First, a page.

Is Humility A Good or a Bad Force?

Do you ever find successful people boastful, perhaps even downright obnoxious? Perhaps I can explain this? More importantly, how will this insight help us to find WHealth in our own lives?

When I transitioned from being a fulltime physician to being a corporate executive, I was surprised by the comments of my best friend’s father. He was a seasoned and successful businessman. He said to me, “Roddy, I’m delighted about your decision; we need good people leading business”. I have pondered on his words often. They implied that we didn’t have good people leading business.

Prior to this, I had worked with elite athletes, helping them to achieve optimal physical, mental and emotional condition. A sizeable number were training to compete in the Olympic Games. I invested long hours with them in the laboratory, their training environments, and if necessary, the injury and rehabilitation clinic. I clearly remember their return from the Atlanta Games in 1996. I received only two phone calls. Only two of the many athletes thought to thank me for my considerable efforts. I wondered if elite performance required a personality that lacked some of the niceties we teach our children.

When I work with WHealth Seekers today, I recommend two major constructs that lead to success. The first is the Power of BELIEF; the second is the Power of Optimism, which drives Resilience. Let’s recap each briefly.

I hope you have read my series of three articles on the Power of BELIEF? In essence, if you harness the significant power of your cognitive brain behind your aspirations, then success comes easily. This means that if you BELIEVE in something, truly BELIEVE, you can make it happen.

What do you need to truly BELIEVE? You need to have a constant stream of positive thoughts. If you planted a recording device in the corridors of your mind, this is what you would hear:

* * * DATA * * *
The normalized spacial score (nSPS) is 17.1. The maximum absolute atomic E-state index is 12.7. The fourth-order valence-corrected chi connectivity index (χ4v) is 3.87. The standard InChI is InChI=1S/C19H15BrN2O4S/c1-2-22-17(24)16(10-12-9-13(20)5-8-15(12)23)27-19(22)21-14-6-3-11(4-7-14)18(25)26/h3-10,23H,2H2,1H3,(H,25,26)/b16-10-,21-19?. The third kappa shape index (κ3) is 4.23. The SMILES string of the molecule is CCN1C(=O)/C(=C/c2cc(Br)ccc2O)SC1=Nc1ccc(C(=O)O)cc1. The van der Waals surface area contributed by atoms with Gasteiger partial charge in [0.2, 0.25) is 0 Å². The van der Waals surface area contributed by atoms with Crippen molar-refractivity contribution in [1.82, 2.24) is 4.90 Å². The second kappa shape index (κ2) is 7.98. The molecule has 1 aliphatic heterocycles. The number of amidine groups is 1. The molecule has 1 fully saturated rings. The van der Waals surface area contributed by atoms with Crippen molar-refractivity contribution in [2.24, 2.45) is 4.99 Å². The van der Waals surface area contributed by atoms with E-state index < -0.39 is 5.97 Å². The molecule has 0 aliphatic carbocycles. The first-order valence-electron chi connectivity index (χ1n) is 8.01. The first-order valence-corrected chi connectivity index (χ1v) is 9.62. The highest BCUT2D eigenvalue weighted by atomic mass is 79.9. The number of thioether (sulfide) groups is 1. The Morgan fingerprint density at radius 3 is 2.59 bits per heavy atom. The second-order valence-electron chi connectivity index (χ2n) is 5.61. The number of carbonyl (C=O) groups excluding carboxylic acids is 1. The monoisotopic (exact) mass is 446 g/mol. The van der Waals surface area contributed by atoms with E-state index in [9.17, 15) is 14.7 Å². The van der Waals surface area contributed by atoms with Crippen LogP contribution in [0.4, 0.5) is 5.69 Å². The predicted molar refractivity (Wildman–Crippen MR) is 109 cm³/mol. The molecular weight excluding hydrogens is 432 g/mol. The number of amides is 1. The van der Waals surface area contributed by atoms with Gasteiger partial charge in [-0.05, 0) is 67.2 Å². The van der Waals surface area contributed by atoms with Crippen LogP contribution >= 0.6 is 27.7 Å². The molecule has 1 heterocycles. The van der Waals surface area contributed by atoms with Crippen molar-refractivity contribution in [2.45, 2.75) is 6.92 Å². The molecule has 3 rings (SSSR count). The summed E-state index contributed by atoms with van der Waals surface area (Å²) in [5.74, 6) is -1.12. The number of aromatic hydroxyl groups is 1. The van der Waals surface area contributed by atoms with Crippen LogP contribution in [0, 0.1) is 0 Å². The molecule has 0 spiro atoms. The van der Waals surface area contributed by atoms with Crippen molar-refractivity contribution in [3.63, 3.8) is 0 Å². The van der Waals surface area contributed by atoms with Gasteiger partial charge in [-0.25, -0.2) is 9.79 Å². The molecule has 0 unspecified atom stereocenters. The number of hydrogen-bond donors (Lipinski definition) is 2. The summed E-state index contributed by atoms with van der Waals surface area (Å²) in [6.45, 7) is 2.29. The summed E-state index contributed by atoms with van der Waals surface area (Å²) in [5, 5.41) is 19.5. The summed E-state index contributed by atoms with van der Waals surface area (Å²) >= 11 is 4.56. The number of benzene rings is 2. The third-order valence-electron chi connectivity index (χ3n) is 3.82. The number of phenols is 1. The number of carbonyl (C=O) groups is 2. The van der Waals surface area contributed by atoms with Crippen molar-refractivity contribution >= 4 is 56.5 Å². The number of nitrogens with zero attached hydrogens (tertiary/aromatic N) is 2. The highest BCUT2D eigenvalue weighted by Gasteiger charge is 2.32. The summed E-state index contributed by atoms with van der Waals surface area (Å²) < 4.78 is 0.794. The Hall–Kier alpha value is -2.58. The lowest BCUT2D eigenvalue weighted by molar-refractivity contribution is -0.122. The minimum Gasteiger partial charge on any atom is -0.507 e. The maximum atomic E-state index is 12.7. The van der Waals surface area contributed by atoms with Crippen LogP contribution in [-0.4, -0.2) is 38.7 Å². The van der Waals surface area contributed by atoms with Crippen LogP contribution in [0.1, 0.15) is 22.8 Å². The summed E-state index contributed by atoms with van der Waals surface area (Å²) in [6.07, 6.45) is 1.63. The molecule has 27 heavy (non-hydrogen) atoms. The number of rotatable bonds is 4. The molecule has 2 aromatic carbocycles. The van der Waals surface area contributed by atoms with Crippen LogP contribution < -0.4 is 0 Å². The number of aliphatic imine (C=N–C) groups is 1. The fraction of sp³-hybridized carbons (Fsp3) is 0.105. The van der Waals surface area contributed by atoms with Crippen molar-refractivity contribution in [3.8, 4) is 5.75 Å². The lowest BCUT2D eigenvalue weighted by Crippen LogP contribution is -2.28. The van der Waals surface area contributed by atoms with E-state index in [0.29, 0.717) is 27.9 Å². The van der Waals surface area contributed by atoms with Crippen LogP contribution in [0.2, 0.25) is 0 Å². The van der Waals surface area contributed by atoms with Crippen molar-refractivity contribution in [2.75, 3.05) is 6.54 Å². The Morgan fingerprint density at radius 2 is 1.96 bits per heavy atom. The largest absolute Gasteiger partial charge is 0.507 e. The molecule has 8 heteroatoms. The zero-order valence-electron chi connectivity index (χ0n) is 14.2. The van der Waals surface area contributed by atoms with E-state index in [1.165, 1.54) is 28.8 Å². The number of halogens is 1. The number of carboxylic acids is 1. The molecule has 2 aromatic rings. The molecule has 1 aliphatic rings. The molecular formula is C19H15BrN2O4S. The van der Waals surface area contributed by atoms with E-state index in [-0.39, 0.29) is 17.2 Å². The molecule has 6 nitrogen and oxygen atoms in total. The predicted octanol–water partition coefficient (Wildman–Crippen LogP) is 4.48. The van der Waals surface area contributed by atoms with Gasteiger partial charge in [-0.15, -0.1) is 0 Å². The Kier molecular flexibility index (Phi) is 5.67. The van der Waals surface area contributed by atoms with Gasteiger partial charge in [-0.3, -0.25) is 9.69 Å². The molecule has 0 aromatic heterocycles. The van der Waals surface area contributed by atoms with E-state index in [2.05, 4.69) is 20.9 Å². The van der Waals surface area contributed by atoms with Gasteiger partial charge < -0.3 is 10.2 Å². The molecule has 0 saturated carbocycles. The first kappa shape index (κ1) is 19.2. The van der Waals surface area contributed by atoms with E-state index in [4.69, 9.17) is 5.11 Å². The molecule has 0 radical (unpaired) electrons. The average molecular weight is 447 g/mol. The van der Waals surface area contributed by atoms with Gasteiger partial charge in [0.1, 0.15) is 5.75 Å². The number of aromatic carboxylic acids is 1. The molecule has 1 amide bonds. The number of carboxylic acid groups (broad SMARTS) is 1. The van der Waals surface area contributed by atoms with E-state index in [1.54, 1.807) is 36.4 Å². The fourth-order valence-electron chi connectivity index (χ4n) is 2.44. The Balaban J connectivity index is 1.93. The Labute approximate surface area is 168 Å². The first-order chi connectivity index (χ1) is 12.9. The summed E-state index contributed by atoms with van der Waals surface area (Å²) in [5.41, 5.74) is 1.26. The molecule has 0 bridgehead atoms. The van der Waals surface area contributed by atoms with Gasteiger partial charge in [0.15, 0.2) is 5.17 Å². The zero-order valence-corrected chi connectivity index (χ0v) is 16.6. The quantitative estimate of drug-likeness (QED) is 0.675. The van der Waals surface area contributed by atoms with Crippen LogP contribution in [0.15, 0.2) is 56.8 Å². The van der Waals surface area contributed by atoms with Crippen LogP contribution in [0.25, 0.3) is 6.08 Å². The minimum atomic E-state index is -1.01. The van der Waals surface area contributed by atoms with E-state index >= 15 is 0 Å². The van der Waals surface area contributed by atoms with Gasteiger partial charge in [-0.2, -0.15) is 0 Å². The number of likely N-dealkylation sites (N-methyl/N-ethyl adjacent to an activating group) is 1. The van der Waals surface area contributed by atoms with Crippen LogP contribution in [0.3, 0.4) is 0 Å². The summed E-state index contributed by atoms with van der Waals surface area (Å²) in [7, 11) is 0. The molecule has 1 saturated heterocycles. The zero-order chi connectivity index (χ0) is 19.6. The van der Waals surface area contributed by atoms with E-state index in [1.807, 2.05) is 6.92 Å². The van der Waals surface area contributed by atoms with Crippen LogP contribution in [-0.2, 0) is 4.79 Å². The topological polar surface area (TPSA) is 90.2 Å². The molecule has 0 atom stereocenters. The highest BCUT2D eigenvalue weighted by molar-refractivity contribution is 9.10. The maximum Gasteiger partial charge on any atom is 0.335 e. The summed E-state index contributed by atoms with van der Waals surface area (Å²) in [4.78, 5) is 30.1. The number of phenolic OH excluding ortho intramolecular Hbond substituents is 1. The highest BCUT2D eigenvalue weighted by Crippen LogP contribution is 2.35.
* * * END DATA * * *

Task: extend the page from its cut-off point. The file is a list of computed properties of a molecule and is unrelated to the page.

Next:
“I will succeed.”

“I am destined to succeed.”

“I have the power, the drive, the intellect, the muscle and the work ethic to succeed.”

Now many of us were raised in polite, respectful families. We were taught humility, and we have taught the same to our children. Imagine your oldest son walking around your house, shouting these statements at the top of his voice. Perhaps we should celebrate this, but I suspect that many of us would feel a little uncomfortable. We might wonder if this apparent loss of humility was a good thing.

I also hope that you’ve read my series on Resilience, and the critical role that Optimism plays in driving it. We determine if you are optimistic (or pessimistic) by analyzing your reaction to events in your life. Each time something happens (whether good or bad), you explain it. If your default explanatory style is positive, we decide you are optimistic. If negative, we conclude that you are pessimistic. There are three axes to your explanatory style: permanence, pervasiveness and personalization. Each axis is a continuum, so permanence ranges from temporary to permanent; pervasiveness from specific to universal; and personalization from external to internal. It’s easier to understand this construct through examples.

Let’s imagine something bad happening to you. Imagine, for example, you drop a carton of eggs while doing your grocery shopping. They explode all over the store, spattering a very nice looking gentleman’s shiny black shoes and dark suit with bright yellow egg yolk. You can explain the event optimistically, pessimistically, or somewhere in between. Here’s how that would sound: